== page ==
At noon on Monday, when the weather was fine, the car once again balked at start-up. And at 7:00 Tuesday morning. On Wednesday, I followed my intuition and filled the gas tank with premium from my regular supplier. (That’s the thing about a Subaru, you return from a road trip and still have to drive around town for a week to empty the gas tank). My Friday morning start was better, but over the weekend things digressed again. Thursday, as I prepared to return to the mechanic for the recommended repairs, it took 15 minutes to get the car started.  I’ll be honest.  Cold starts were one of the reasons I sold my 1994 Subaru in February and the buyer knew that.  I paid for an upgrade to 2004.

This type of frustration leads me to think, “I bought a lemon,” or; “The seller deceived me.”  But logic says, “this is a one owner car, 9 years old. The car has 184,000 miles on it.  You do not keep a lemon for 9 years and put 184,000 miles on it.” This too, shall pass.  Yes, I bought a nine year old car, expecting to put out a thousand on repairs every year – but, $1,700 in the first two weeks?  That’s a little steep.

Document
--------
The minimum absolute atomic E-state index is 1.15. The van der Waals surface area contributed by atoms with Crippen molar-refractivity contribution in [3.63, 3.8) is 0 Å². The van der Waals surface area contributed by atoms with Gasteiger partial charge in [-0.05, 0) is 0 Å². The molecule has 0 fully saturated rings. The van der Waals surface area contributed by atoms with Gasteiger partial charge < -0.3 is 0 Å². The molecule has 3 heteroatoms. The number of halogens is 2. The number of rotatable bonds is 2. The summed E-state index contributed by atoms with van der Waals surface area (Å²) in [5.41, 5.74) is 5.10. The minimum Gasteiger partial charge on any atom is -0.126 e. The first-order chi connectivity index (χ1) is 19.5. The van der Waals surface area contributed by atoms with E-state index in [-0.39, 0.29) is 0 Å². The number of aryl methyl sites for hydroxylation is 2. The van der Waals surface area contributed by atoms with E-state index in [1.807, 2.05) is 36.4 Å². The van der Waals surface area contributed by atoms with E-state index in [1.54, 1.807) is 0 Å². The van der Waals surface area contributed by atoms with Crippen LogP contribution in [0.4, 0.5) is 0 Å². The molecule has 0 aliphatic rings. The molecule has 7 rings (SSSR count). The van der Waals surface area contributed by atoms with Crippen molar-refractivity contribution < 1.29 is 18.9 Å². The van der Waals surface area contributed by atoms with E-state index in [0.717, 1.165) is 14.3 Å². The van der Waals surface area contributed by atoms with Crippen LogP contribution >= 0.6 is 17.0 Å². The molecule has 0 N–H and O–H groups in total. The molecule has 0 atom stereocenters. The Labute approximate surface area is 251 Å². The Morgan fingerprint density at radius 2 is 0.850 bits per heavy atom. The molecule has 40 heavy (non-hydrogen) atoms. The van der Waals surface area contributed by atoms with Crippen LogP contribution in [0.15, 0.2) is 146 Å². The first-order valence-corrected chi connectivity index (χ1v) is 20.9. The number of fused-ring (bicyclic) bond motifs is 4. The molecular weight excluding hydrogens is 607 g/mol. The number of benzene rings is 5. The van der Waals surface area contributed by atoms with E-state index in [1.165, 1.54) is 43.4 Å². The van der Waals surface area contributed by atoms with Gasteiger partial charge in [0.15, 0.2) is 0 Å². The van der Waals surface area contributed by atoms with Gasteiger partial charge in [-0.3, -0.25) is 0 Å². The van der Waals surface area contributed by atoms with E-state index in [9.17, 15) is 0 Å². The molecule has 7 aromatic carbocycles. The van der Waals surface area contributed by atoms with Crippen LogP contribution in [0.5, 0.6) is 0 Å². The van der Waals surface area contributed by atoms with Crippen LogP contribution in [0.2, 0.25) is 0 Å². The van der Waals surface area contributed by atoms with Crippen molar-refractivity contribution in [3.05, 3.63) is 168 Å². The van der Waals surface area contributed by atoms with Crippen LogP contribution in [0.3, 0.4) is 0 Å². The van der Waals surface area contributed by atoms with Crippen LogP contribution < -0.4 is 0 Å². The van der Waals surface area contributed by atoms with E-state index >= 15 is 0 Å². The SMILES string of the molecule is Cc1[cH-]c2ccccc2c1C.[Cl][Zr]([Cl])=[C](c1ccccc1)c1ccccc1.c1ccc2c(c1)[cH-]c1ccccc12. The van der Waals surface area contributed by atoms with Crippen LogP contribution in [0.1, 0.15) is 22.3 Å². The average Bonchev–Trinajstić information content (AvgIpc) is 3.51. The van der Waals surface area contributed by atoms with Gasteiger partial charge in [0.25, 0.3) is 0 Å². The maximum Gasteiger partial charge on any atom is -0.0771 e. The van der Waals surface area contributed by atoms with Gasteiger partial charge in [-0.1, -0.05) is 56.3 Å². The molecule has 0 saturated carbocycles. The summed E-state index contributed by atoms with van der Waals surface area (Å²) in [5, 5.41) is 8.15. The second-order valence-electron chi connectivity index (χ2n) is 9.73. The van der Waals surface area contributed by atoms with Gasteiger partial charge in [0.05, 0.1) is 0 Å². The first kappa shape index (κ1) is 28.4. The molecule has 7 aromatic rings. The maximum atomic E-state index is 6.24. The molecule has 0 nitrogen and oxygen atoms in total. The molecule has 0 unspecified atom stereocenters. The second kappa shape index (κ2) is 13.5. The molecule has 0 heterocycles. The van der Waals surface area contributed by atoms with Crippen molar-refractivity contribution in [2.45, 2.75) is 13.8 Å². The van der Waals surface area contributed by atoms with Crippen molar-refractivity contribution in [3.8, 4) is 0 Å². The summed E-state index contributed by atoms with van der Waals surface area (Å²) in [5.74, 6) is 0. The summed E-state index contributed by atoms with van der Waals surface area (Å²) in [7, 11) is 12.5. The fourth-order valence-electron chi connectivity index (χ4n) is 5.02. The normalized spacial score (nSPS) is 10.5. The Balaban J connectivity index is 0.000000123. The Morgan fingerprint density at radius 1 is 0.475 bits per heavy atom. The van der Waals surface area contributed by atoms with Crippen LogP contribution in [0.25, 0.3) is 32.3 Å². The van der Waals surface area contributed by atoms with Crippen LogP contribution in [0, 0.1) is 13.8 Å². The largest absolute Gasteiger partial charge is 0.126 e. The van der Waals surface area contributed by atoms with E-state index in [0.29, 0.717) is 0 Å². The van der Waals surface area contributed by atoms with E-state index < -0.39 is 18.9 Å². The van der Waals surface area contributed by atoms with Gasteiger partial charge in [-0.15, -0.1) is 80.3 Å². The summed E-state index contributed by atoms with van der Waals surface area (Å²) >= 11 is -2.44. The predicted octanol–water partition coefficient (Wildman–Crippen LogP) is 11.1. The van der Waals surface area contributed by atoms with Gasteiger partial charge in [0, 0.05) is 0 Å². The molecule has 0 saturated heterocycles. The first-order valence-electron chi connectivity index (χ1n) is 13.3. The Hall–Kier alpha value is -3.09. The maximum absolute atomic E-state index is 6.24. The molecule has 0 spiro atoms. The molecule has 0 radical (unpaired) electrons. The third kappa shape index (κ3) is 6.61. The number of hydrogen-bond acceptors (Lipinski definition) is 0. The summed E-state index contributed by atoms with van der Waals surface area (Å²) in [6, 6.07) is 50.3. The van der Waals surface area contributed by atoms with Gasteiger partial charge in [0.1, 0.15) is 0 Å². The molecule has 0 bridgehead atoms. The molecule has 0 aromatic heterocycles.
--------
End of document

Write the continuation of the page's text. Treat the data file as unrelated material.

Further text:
This car is a part of my decision to live 2013 as though I have been given 365 days to live. Already it provided the freedom and confidence to travel over the mountain to loved ones. It is my ticket out of town anytime I need to flee. With regard to unforeseen expense, I will say over and over to myself, “it’s just a bump in the road, it’s just a bump in the road.”

   Let’s hope the same phrase gets me through tax time.

Keep calm and pay your taxes.


Wherein I contemplate relationships and childhood sweethearts

April 6,

Greeting the distanceToday is Paul Hawkins’ birthday.  Happy Birthday, Paul! You probably don’t know who Paul Hawkins is.  To my knowledge, he never became a celebrity or distinguished himself in any manner other than raising a family and doing the work that was given him to do under the sun.

He was my boyfriend the year I was seven and oh, how I loved him.  He seemed to see deeply into my soul and I into his. We were to be married someday.  We talked of it and planned.   We took our vows. The next year, he was someone else’s boyfriend, another’s the year after that. With his wry sense of humor and moral steadiness, he was popular with the girls. My feeling of connection and loyalty lasted considerably longer than one year.